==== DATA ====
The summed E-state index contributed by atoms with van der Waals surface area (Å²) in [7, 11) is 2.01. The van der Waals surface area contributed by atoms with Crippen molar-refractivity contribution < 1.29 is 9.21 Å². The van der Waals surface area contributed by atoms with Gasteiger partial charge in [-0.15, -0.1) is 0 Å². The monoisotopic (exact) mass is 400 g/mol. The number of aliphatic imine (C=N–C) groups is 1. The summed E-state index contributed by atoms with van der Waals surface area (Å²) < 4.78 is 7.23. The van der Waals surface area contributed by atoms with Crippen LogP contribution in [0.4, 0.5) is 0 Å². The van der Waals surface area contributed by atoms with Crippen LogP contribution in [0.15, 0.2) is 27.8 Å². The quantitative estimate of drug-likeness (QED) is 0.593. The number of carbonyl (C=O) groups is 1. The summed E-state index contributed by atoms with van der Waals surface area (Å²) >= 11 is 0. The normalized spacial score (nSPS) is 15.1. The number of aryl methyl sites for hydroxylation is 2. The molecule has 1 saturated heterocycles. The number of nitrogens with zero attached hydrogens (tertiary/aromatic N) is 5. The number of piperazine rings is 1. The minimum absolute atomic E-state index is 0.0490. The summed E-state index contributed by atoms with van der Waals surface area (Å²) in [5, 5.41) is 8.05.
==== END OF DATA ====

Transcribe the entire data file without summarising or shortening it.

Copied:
The summed E-state index contributed by atoms with van der Waals surface area (Å²) in [7, 11) is 2.01. The van der Waals surface area contributed by atoms with Crippen molar-refractivity contribution < 1.29 is 9.21 Å². The van der Waals surface area contributed by atoms with Gasteiger partial charge in [-0.15, -0.1) is 0 Å². The monoisotopic (exact) mass is 400 g/mol. The number of aliphatic imine (C=N–C) groups is 1. The summed E-state index contributed by atoms with van der Waals surface area (Å²) < 4.78 is 7.23. The van der Waals surface area contributed by atoms with Crippen LogP contribution in [0.4, 0.5) is 0 Å². The van der Waals surface area contributed by atoms with Crippen LogP contribution in [0.15, 0.2) is 27.8 Å². The quantitative estimate of drug-likeness (QED) is 0.593. The number of carbonyl (C=O) groups is 1. The summed E-state index contributed by atoms with van der Waals surface area (Å²) >= 11 is 0. The normalized spacial score (nSPS) is 15.1. The number of aryl methyl sites for hydroxylation is 2. The molecule has 1 saturated heterocycles. The number of nitrogens with zero attached hydrogens (tertiary/aromatic N) is 5. The number of piperazine rings is 1. The minimum absolute atomic E-state index is 0.0490. The summed E-state index contributed by atoms with van der Waals surface area (Å²) in [5, 5.41) is 8.05.